December AC Wraps Year of Standout Cinematography

New edition showcases the work of Robbie Ryan, BSC, ISC; Sayombhu Mukdeeprom; Robert Richardson, ASC; Eric Steelberg, ASC and Sean Bobbitt, BSC.
Abigail Masham (Emma Stone) vies for a position of privilege with the queen in the period feature The Favourite, shot by Robbie Ryan, BSC, ISC. (Photo by Yorgos Lanthimos, courtesy of 20th Century Fox Film Corp.)

In his opening note for the incoming December 2018 issue, laying out the primary contents, editor-in-chief and publisher Stephen Pizzello writes of the cover story on the period drama The Favourite

I became a fan of Robbie Ryan, BSC, ISC when Wuthering Heights blew my mind at the 2012 Sundance Film Festival. The movie’s bold take on Emily Brontë’s classic tale — intimately framed in the 1.33:1 aspect ratio — was raw, intense and completely absorbing. I was similarly astounded by my first taste of Dogtooth, a fearlessly outré slice of absurdist cinema from Greek director Yorgos Lanthimos, who proved just as audacious with his follow-up films Alps, The Lobster and The Killing of a Sacred Deer.

Cinematographer Robbie Ryan, BSC, ISC (left) and key grip Andy Woodcock confer between shots.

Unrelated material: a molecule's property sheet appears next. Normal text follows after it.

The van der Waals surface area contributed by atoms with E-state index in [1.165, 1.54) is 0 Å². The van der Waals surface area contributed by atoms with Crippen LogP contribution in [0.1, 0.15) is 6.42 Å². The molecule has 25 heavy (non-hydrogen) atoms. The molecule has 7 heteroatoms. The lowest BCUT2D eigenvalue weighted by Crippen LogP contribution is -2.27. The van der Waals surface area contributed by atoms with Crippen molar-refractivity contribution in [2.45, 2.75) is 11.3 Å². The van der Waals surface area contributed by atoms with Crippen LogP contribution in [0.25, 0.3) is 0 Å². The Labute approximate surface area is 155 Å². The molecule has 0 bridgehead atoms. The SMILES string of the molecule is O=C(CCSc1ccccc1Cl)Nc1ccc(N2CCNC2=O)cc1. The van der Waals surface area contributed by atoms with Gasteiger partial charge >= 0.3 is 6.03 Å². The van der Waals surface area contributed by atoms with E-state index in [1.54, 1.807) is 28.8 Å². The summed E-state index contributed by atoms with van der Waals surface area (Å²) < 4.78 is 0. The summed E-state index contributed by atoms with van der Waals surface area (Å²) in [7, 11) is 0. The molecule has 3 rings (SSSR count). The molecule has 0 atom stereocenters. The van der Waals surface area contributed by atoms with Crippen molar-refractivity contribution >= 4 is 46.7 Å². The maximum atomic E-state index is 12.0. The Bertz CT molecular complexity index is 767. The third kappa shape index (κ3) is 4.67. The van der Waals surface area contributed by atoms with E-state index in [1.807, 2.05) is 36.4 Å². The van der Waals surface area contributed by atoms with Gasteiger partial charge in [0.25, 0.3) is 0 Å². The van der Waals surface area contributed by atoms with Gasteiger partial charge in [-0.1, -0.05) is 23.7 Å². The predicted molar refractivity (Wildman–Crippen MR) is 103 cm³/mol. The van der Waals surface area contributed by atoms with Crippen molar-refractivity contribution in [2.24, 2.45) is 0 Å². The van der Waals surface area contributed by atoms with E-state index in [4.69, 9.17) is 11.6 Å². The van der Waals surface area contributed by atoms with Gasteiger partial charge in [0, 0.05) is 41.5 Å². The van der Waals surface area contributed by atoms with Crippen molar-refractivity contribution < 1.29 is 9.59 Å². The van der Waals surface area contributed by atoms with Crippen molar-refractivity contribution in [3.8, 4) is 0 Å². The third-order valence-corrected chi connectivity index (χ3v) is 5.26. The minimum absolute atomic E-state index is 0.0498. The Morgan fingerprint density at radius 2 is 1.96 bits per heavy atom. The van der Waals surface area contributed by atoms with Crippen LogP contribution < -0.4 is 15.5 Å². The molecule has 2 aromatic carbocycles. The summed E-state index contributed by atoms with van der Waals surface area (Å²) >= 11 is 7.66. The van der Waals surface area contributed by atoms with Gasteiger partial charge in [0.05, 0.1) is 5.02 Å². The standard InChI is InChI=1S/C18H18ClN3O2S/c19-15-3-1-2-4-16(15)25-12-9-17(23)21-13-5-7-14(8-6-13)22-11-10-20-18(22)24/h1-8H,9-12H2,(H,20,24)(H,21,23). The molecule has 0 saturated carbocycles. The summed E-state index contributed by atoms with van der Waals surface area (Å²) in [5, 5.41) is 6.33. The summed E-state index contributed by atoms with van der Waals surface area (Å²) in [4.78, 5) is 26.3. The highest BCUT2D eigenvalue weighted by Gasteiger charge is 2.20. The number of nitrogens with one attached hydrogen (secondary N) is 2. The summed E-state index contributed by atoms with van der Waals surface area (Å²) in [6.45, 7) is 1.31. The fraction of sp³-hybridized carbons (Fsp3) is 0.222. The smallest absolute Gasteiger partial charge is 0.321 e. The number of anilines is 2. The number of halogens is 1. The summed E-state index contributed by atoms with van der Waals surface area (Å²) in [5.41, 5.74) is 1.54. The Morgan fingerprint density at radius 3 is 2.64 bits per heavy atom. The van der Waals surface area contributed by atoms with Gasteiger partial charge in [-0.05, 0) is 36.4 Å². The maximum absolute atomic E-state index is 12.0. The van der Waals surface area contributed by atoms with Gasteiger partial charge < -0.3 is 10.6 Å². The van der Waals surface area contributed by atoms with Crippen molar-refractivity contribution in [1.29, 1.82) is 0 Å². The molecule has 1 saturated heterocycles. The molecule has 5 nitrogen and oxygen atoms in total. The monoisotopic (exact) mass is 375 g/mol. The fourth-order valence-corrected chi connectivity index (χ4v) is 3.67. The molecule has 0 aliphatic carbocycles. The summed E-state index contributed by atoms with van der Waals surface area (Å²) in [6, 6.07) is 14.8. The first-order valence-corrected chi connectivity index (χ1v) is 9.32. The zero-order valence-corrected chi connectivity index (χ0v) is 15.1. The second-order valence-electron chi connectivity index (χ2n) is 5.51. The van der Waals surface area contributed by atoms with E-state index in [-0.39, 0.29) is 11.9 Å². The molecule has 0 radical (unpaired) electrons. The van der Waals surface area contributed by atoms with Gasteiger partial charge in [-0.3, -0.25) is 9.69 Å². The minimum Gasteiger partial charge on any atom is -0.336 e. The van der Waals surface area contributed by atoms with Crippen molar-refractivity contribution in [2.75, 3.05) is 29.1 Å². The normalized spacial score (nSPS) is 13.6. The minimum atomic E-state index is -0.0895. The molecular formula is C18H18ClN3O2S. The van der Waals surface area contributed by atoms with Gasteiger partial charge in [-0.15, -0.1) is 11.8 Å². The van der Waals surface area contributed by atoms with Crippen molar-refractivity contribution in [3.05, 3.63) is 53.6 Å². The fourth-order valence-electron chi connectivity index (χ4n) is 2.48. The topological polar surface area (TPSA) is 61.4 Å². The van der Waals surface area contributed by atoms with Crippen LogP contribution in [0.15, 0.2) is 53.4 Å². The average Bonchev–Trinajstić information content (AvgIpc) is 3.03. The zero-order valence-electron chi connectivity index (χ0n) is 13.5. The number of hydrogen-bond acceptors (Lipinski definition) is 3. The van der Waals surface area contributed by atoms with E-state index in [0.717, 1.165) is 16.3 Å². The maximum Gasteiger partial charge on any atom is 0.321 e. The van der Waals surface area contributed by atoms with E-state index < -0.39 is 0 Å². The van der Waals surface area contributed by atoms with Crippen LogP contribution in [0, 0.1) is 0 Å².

When I heard that Ryan and Lanthimos would be teaming on the 18th-century costume drama The Favourite, I circled the title on my coming-attractions chart. A droll spoof of Restoration-era “teacup movies,” The Favouriteplayfully pokes at genre conventions, making artfully offbeat use of ultra-wide lenses, and had me laughing out loud at some unexpected bursts of contemporary-sounding pejoratives. “[Yorgos] doesn’t like conventional coverage,” Ryan informs Jim Hemphill. “He’s very keen on creating a [visual] language where you don’t really see the normal angles that you would expect.” Lanthimos concurs: “I don’t react well to angles or lenses that feel ‘middle of the road.’ In this film, I wanted to create a world which felt quite absurd and distorted.”